Seeking informed consent to Phase I cancer clinical trials: identifying oncologists' communication strategies
Article first published online: 7 APR 2010
Copyright © 2010 John Wiley & Sons, Ltd.
Volume 20, Issue 4, pages 361–368, April 2011
How to Cite
Brown, R., Bylund, C. L., Siminoff, L. A. and Slovin, S. F. (2011), Seeking informed consent to Phase I cancer clinical trials: identifying oncologists' communication strategies. Psycho-Oncology, 20: 361–368. doi: 10.1002/pon.1748
- Issue published online: 21 MAR 2011
- Article first published online: 7 APR 2010
- Manuscript Accepted: 1 MAR 2010
- Manuscript Revised: 25 FEB 2010
- Manuscript Received: 10 DEC 2009
- informed consent;
- physician–patient communication;
- Phase I clinical trials
Purpose: Phase I clinical trials are the gateway to effective new cancer treatments. Many physicians have difficulty when discussing Phase I clinical trials. Research demonstrates evidence of suboptimal communication. Little is known about communication strategies used by oncologists when recruiting patients for Phase I trials. We analyzed audio recorded Phase I consultations to identify oncologists' communication strategies.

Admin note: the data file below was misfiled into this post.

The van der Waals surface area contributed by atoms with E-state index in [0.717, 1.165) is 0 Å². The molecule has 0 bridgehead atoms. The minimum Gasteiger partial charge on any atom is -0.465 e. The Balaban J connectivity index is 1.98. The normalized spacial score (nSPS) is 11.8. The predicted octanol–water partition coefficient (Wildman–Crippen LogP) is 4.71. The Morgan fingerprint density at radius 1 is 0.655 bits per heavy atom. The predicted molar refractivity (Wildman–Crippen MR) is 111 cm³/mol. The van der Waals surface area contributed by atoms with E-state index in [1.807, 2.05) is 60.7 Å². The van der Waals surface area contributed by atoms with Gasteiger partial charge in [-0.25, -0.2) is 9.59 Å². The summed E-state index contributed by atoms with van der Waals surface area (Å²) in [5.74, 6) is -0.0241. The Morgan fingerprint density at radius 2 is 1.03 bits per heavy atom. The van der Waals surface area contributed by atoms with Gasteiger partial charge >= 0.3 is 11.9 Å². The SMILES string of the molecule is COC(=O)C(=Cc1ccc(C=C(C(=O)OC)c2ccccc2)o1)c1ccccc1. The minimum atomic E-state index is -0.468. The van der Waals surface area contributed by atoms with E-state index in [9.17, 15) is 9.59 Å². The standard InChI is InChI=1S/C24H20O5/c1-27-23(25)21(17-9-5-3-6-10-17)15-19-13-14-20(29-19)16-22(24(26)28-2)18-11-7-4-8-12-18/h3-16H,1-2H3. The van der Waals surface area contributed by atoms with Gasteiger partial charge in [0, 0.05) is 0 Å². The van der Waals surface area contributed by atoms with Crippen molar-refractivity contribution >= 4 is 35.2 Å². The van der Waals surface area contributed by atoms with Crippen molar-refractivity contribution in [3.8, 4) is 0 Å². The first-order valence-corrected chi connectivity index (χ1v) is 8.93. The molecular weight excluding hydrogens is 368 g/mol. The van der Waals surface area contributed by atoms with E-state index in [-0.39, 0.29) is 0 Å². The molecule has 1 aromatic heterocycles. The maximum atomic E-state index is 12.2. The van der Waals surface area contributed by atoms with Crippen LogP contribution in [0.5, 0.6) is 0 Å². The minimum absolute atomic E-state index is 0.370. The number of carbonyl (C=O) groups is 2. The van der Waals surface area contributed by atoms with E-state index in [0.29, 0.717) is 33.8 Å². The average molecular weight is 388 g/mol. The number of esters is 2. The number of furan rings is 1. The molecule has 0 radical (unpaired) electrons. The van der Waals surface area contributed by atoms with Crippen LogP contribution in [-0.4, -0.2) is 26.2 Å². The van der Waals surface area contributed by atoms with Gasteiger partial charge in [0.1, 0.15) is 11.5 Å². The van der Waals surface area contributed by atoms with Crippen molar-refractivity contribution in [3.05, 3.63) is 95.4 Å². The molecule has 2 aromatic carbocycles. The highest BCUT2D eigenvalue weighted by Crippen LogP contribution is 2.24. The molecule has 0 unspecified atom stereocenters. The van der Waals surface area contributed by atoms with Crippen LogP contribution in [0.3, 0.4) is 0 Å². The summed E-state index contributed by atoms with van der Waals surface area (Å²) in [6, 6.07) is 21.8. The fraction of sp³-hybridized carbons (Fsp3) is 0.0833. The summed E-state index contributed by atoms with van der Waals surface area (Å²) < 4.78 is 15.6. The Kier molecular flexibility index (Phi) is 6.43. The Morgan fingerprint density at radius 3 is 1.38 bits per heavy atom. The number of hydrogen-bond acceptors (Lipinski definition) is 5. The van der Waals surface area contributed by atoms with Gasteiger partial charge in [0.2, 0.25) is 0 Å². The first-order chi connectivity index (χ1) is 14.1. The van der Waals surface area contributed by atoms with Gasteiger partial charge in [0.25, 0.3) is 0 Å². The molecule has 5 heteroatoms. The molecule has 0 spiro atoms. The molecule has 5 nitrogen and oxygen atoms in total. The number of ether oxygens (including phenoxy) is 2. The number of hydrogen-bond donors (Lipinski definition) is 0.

Patients and Methods: Subjects were consecutive cancer patients from six medical oncologists attending one of three outpatient clinics at a major Cancer Center in the United States. Sixteen patients signed informed consent for audio recording of their consultations in which a Phase I study was discussed. These were transcribed in full and analyzed to identify communication strategies.
Results: Six communication themes emerged from the analysis: (1) orienting, (2) educating patients, (3) describing uncertainty and prognosis, (4) persuading, (5) decision making, and (6) making a treatment recommendation. As expected, although there was some common ground between communication in Phase I and the Phase II and III settings, there were distinct differences.
Conclusions: Oncologists used persuasive communication, made explicit recommendations, or implicitly expressed a treatment preference and were choice limiting. This highlights the complexity of discussing Phase I trials and the need to develop strategies to aid oncologists and patients in these difficult conversations. Patient centered communication that values patient preferences while preserving the oncologist's agenda can be a helpful approach to these discussions. Copyright © 2010 John Wiley & Sons, Ltd.